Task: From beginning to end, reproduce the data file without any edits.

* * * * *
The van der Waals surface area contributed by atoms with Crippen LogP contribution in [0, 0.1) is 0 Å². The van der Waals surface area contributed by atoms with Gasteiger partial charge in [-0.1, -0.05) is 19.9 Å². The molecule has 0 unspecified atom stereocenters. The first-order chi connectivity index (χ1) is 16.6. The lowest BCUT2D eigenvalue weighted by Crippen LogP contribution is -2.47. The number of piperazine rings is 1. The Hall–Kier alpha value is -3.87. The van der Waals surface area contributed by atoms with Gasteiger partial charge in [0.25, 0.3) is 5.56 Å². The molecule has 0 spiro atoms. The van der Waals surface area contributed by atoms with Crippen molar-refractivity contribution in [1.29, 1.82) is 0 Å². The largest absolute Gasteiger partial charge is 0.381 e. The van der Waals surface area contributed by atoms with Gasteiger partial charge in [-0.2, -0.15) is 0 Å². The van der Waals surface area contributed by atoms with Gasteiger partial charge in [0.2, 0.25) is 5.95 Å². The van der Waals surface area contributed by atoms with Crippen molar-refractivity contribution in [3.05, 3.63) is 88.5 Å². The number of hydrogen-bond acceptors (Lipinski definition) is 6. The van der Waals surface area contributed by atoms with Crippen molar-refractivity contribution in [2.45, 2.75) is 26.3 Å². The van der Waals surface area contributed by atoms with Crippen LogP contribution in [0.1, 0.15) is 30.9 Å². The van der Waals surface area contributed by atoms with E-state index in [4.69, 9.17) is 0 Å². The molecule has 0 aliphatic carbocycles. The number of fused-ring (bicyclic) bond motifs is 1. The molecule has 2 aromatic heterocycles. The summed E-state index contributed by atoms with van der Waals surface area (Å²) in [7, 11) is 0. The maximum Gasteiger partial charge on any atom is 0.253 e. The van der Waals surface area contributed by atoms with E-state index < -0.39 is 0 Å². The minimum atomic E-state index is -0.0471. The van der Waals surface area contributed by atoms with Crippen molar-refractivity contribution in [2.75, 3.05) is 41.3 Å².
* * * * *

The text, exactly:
The van der Waals surface area contributed by atoms with Crippen LogP contribution in [0, 0.1) is 0 Å². The van der Waals surface area contributed by atoms with Gasteiger partial charge in [-0.1, -0.05) is 19.9 Å². The molecule has 0 unspecified atom stereocenters. The first-order chi connectivity index (χ1) is 16.6. The lowest BCUT2D eigenvalue weighted by Crippen LogP contribution is -2.47. The number of piperazine rings is 1. The Hall–Kier alpha value is -3.87. The van der Waals surface area contributed by atoms with Gasteiger partial charge in [0.25, 0.3) is 5.56 Å². The molecule has 0 spiro atoms. The van der Waals surface area contributed by atoms with Crippen molar-refractivity contribution in [1.29, 1.82) is 0 Å². The largest absolute Gasteiger partial charge is 0.381 e. The van der Waals surface area contributed by atoms with Gasteiger partial charge in [-0.2, -0.15) is 0 Å². The van der Waals surface area contributed by atoms with Gasteiger partial charge in [0.2, 0.25) is 5.95 Å². The van der Waals surface area contributed by atoms with Crippen molar-refractivity contribution in [3.05, 3.63) is 88.5 Å². The number of hydrogen-bond acceptors (Lipinski definition) is 6. The van der Waals surface area contributed by atoms with Crippen molar-refractivity contribution in [2.45, 2.75) is 26.3 Å². The van der Waals surface area contributed by atoms with Crippen LogP contribution in [0.1, 0.15) is 30.9 Å². The van der Waals surface area contributed by atoms with E-state index in [4.69, 9.17) is 0 Å². The molecule has 0 aliphatic carbocycles. The number of fused-ring (bicyclic) bond motifs is 1. The molecule has 2 aromatic heterocycles. The summed E-state index contributed by atoms with van der Waals surface area (Å²) in [7, 11) is 0. The maximum Gasteiger partial charge on any atom is 0.253 e. The van der Waals surface area contributed by atoms with E-state index < -0.39 is 0 Å². The minimum atomic E-state index is -0.0471. The van der Waals surface area contributed by atoms with Crippen molar-refractivity contribution in [2.75, 3.05) is 41.3 Å².